"S&P Says Mortgage Freeze Plan May Cause Downgrades"

Duh.

Note how, nevertheless, S&P bends over backwards to look supportive….

From :

U.S. Treasury Secretary Henry Paulson’s plan to freeze some subprime mortgage rates in an effort to stop a wave of foreclosures may lead to ratings cuts on some mortgage bonds, Standard & Poor’s said.

“Simply freezing interest rates on some U.S. first-lien subprime mortgage loans would have a negative impact” on ratings of some residential mortgage-backed securities, analysts at New York-based S&P wrote in a report today. S&P said modifications to the loans will mean reduced payments available to investors from creditworthy borrowers…

The U.S. plan may “help stabilize mortgage default rates and mitigate the risk of future downgrades of highly rated tranches,” said Glenn Costello, a managing director in the residential mortgage-backed securities group at Fitch Ratings in New York. “However, the implications for the lower-rated tranches of these transactions are unclear at this time.”

S&P, the largest ratings company, said bondholders may benefit from mortgage modifications if they result in fewer foreclosures….

“In certain instances, the negative effects may outweigh the positive benefits,” S&P said….

discussed possible price (as opposed to ratings) impact earlier this week:

Suppose it is true that, on-average, cashflows to the whole class of affected securities changes very little under the workout, that the savings to investors from avoiding defaults roughly balances the cost of the reduced income stream. Consider what this workout does to the certainty of cashflows for any particular MBS pool. Prior to the workout, under a low-default scenario cashflows are very high, while under a high default scenario they are very low. In the “good case”, the senior tranches get paid, but so do the tranches a few levels down. In the bad case, the junior tranches lose everything, and the senior tranches lose some fraction of their value. For valuation purposes, the marginal junior tranches now resemble at-the-money call options, valuable when outcomes are volatile, worthless when they are certain.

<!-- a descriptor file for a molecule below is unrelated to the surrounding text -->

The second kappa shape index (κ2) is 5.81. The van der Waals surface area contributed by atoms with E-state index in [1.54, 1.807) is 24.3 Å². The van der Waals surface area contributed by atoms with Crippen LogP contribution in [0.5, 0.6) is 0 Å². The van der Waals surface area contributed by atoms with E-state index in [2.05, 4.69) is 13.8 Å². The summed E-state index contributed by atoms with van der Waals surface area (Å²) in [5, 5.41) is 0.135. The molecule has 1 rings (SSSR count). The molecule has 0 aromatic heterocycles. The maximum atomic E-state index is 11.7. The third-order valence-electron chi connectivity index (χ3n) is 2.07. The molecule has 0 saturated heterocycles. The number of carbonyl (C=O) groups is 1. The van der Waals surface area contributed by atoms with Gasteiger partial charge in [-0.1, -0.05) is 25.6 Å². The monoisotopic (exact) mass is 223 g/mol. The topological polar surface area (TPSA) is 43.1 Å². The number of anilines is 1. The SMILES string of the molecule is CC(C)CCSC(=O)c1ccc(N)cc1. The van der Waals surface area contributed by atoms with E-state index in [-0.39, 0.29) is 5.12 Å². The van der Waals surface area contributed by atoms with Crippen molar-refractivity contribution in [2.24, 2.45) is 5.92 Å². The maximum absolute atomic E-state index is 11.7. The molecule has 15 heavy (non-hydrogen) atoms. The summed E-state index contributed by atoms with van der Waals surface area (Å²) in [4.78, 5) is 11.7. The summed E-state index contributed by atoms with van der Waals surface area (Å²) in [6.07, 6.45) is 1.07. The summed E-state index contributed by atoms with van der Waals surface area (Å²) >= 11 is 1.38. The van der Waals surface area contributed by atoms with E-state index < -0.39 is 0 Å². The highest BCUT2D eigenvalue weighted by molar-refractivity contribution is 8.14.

And what would the Bair/Paulson plan do? It would increase the certainty of the cash flows, to a level where, on average, senior tranches would be made whole, but marginal tranches would lose out. In other words, even if the effect on total cashflows in the aggregate is very small, the Paulson plan would wipe out the option value of tranches at the margin. Holders of these tranches won’t take a 5% haircut, but a 100% haircut off the tranch’s current value. You betcha they’ll sue if they have any hope of relief. [*]

On the other hand, holders of senior debt will be made whole with much greater certainty. The proposal effectively represents a transfer of wealth from junior to senior trancheholders. Which gets us to its clever systemic implications.

The current credit crunch stems not from the absolute scale of writedowns, but from the distribution of the losses. Highly leveraged entities with very little capacity to bear risk, who thought they were holding “supersenior” (but yield enhanced!) securities, are facing catastrophic unexpected losses. If those losses could be shifted to investors with a greater capacity to bear risk, the systemic implications would diminish towards the absolute scale of the losses, that is, towards insignificance.

Less senior trancheholders are being asked to take a hit, because they can, to save other investors who can’t afford their losses. From each according to his ability, to each according to his need. You’ve gotta love capitalism.

The observation about saving top-rated paper is clever, but I doubt that this crowd got much further than crafting a plan that would have minimal negative impact on investors (a point made yesterday) so as to minimize objections (the side effect of minimizing impact is of no consequence….).

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11 comments

  1. Anonymous

    At this point, finding honesty or ethics in this subprime situation is like thinking there is a chance of the mob putting a stop to casino betting (and rating-like prostitution); its a done deal that the mob is in control.

  2. Anonymous

    The American Securitization Forum wrote the rate freeze presented to the public by the President of the United States of America.

    I found it on their website americansecuritization.com.